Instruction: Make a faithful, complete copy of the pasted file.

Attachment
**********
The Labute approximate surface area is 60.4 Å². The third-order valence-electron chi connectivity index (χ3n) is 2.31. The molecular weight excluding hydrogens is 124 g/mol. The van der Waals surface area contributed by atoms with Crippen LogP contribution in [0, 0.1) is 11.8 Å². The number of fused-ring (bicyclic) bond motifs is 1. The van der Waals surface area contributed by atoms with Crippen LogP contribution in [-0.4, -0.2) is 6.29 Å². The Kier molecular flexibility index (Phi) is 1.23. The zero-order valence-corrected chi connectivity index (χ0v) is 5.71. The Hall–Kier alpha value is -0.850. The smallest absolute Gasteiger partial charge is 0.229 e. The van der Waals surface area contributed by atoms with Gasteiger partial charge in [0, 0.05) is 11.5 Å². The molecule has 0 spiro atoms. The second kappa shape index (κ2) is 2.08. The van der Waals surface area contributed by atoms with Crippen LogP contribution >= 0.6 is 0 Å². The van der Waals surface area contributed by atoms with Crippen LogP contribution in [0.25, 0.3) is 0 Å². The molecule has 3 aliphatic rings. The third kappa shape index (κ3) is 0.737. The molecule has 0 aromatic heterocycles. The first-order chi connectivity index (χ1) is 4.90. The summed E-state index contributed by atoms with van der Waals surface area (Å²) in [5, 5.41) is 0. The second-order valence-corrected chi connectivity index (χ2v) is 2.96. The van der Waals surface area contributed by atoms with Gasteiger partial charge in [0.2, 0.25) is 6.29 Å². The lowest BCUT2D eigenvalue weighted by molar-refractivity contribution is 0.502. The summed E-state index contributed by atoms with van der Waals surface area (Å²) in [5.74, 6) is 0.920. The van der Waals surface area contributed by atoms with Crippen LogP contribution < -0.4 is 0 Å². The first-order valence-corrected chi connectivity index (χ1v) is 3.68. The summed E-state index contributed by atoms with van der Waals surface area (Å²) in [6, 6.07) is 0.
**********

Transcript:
The Labute approximate surface area is 60.4 Å². The third-order valence-electron chi connectivity index (χ3n) is 2.31. The molecular weight excluding hydrogens is 124 g/mol. The van der Waals surface area contributed by atoms with Crippen LogP contribution in [0, 0.1) is 11.8 Å². The number of fused-ring (bicyclic) bond motifs is 1. The van der Waals surface area contributed by atoms with Crippen LogP contribution in [-0.4, -0.2) is 6.29 Å². The Kier molecular flexibility index (Phi) is 1.23. The zero-order valence-corrected chi connectivity index (χ0v) is 5.71. The Hall–Kier alpha value is -0.850. The smallest absolute Gasteiger partial charge is 0.229 e. The van der Waals surface area contributed by atoms with Gasteiger partial charge in [0, 0.05) is 11.5 Å². The molecule has 0 spiro atoms. The second kappa shape index (κ2) is 2.08. The van der Waals surface area contributed by atoms with Crippen LogP contribution >= 0.6 is 0 Å². The van der Waals surface area contributed by atoms with Crippen LogP contribution in [0.25, 0.3) is 0 Å². The molecule has 3 aliphatic rings. The third kappa shape index (κ3) is 0.737. The molecule has 0 aromatic heterocycles. The first-order chi connectivity index (χ1) is 4.90. The summed E-state index contributed by atoms with van der Waals surface area (Å²) in [5, 5.41) is 0. The second-order valence-corrected chi connectivity index (χ2v) is 2.96. The van der Waals surface area contributed by atoms with Gasteiger partial charge in [0.2, 0.25) is 6.29 Å². The lowest BCUT2D eigenvalue weighted by molar-refractivity contribution is 0.502. The summed E-state index contributed by atoms with van der Waals surface area (Å²) in [5.74, 6) is 0.920. The van der Waals surface area contributed by atoms with Crippen LogP contribution < -0.4 is 0 Å². The first-order valence-corrected chi connectivity index (χ1v) is 3.68. The summed E-state index contributed by atoms with van der Waals surface area (Å²) in [6, 6.07) is 0.